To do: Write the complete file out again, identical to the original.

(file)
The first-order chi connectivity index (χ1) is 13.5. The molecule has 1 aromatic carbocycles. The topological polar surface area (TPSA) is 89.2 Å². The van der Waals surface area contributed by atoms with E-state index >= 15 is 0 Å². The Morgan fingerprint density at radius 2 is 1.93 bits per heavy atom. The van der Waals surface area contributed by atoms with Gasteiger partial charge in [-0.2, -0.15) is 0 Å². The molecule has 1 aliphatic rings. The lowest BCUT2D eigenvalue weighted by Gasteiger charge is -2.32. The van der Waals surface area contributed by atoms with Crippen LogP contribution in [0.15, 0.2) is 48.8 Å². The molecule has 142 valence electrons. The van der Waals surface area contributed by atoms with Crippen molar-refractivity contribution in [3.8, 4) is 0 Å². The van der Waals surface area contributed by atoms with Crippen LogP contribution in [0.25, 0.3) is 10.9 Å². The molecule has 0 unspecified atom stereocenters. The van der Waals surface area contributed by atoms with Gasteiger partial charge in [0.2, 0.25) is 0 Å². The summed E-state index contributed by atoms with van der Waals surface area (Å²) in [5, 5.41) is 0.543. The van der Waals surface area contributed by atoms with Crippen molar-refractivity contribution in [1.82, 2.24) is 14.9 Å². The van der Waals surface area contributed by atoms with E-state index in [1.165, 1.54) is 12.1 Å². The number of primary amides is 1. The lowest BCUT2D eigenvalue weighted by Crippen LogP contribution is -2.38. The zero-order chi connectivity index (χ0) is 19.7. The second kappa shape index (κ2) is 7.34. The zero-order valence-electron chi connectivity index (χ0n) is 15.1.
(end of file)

The first-order chi connectivity index (χ1) is 13.5. The molecule has 1 aromatic carbocycles. The topological polar surface area (TPSA) is 89.2 Å². The van der Waals surface area contributed by atoms with E-state index >= 15 is 0 Å². The Morgan fingerprint density at radius 2 is 1.93 bits per heavy atom. The van der Waals surface area contributed by atoms with Gasteiger partial charge in [-0.2, -0.15) is 0 Å². The molecule has 1 aliphatic rings. The lowest BCUT2D eigenvalue weighted by Gasteiger charge is -2.32. The van der Waals surface area contributed by atoms with Crippen LogP contribution in [0.15, 0.2) is 48.8 Å². The molecule has 142 valence electrons. The van der Waals surface area contributed by atoms with Crippen molar-refractivity contribution in [3.8, 4) is 0 Å². The van der Waals surface area contributed by atoms with Crippen LogP contribution in [0.25, 0.3) is 10.9 Å². The molecule has 0 unspecified atom stereocenters. The van der Waals surface area contributed by atoms with Gasteiger partial charge in [0.2, 0.25) is 0 Å². The summed E-state index contributed by atoms with van der Waals surface area (Å²) in [5, 5.41) is 0.543. The van der Waals surface area contributed by atoms with Crippen molar-refractivity contribution in [1.82, 2.24) is 14.9 Å². The van der Waals surface area contributed by atoms with E-state index in [1.165, 1.54) is 12.1 Å². The number of primary amides is 1. The lowest BCUT2D eigenvalue weighted by Crippen LogP contribution is -2.38. The zero-order chi connectivity index (χ0) is 19.7. The second kappa shape index (κ2) is 7.34. The zero-order valence-electron chi connectivity index (χ0n) is 15.1.